Research aims to better understand the origin of eosinophils

Eosinophils are specialized cells of our immune system. They are identified by their distinctive granules that stain red when treated with an acidic reagent, eosin, which gave them their name. Eosinophils are typically rare in our blood and tissues, accounting for about 3% of our white blood cells. Their biological roles are poorly understood, but recent studies suggest that eosinophils are involved in regulating our fat metabolism, repairing certain tissues, and helping us fight different infections and cancers.

Despite their potential beneficial actions, eosinophils generally have a bad reputation among doctors. In common diseases such as allergic asthma and rhinosinusitis, eosinophils are abnormally numerous in the blood and tissues, a condition known as eosinophilia. Eosinophilia is a clinical sign that aids in diagnosing these "eosinophil-associated" diseases and guides their treatment. It is known that eosinophilia is driven by increased production of eosinophils by the bone marrow. Since the 1990s, it has also been known that a specific signalling protein, the cytokine Interleukin-5 (IL-5), is essential for eosinophilia. This led to the development and market introduction of precision therapies targeting IL-5 with monoclonal antibodies to treat severe forms of eosinophilic diseases. However, the effects of IL-5-blocking treatments on eosinophils remain poorly described.

The Laboratory of Cellular and Molecular Immunology (LCMI) of the University of Liege, under the direction of Fabrice Bureau and Christophe Desmet, aimed to better understand the origin of eosinophils and eosinophilia, and the effects of treatments targeting eosinophils. As Christophe Desmet explains, "these questions previously suffered from a too rudimentary definition of the eosinophil development pathway in our bone marrow." Two doctoral students from the laboratory, Joseph Jorssen and Glenn Van Hulst, combined their talents in bioinformatics and flow cytometry with the help of the Genomics and Flow Cytometry platforms of the GIGA Institute to finely characterize, using different approaches to analyse the surface protein and messenger RNA composition of eosinophils at various stages of their development. Although the mouse remains a reference model, collaboration with the Hematology Department of Liege University Hospital and GIGA also allowed for a very detailed and updated mapping of eosinophil development in human bone marrow, and to observe its conservation through evolution.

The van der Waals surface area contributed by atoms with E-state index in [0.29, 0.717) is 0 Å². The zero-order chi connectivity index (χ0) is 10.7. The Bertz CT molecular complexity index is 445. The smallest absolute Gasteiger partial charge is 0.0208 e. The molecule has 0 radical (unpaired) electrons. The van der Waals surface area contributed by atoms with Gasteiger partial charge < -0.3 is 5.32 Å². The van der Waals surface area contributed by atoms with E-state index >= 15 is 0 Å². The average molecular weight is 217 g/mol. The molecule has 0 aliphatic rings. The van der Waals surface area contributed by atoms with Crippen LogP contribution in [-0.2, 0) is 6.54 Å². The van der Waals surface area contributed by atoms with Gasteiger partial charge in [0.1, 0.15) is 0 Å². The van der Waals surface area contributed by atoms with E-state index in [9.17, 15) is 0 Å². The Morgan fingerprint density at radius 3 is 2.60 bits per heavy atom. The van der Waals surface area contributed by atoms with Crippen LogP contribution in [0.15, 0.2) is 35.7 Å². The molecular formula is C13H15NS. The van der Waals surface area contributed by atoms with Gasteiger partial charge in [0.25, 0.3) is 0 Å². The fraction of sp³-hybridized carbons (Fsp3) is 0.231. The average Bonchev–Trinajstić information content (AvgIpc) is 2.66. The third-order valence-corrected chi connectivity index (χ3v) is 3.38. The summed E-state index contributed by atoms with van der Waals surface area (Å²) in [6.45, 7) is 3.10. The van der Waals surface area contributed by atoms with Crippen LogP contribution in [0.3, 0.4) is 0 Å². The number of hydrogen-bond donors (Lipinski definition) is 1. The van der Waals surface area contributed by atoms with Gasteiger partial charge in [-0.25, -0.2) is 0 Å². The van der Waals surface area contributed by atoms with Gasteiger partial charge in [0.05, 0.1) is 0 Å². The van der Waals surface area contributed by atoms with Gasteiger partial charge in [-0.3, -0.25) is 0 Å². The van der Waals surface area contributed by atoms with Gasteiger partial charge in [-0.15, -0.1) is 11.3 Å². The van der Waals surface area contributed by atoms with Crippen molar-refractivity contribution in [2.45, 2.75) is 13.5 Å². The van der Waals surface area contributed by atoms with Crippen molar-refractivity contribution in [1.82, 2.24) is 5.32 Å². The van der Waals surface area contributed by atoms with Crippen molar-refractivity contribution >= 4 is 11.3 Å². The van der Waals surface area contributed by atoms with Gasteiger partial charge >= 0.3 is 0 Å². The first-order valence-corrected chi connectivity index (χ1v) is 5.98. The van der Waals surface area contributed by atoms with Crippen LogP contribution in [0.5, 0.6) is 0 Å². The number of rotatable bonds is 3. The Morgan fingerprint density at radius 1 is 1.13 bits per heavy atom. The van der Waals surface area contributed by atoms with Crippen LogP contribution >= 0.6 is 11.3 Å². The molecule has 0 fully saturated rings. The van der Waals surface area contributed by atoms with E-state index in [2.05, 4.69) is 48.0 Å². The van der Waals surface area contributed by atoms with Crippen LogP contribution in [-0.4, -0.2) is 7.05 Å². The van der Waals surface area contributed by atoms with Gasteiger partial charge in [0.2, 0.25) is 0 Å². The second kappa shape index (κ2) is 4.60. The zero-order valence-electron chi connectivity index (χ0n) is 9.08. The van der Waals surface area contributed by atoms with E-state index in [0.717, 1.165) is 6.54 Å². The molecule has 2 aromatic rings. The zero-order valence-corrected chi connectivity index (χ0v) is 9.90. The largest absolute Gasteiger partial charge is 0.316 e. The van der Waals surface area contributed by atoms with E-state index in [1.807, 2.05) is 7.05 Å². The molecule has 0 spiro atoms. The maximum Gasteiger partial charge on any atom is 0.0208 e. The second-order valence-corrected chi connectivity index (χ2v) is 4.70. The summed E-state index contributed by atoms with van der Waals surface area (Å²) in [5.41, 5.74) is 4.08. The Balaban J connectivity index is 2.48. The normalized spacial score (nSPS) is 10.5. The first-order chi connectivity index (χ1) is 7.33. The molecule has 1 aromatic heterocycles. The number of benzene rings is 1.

This detailed characterization work provides the community with simple-to-use methods and freely accessible bioinformatics data that will greatly facilitate future studies of eosinophils. Using these resources, the same study showed that IL-5 does not act as previously believed by researchers and clinicians. Most thought that IL-5 promoted the maturation of cells destined to become eosinophils and that IL-5-targeting treatments blocked this maturation.

"Our study actually supports the opposite hypothesis," explains Christophe Desmet: IL-5 slows down the maturation of developing eosinophils, allowing them to multiply longer. By stimulating this "transit amplification," IL-5 promotes eosinophilia, and by inhibiting this process, IL-5-targeting treatments reduce it.

This study thus provides resources, methods, and perspectives to understand the origin of eosinophils, the effects of current precision therapies, and the regulation of eosinophil development and numbers in normal and disease conditions. This work, funded by F.R.S.-FNRS, the University of Liège, and the Léon Fredericq Fund, published in the leading journal Immunity, should help accelerate research and development aimed at targeting or using eosinophils in many areas of human health.

Source:
Journal reference:

Jorssen, J., et al. (2024). Single-cell proteomics and transcriptomics capture eosinophil development and identify the role of IL-5 in their lineage transit amplification. Immunity. doi.org/10.1016/j.immuni.2024.04.027.

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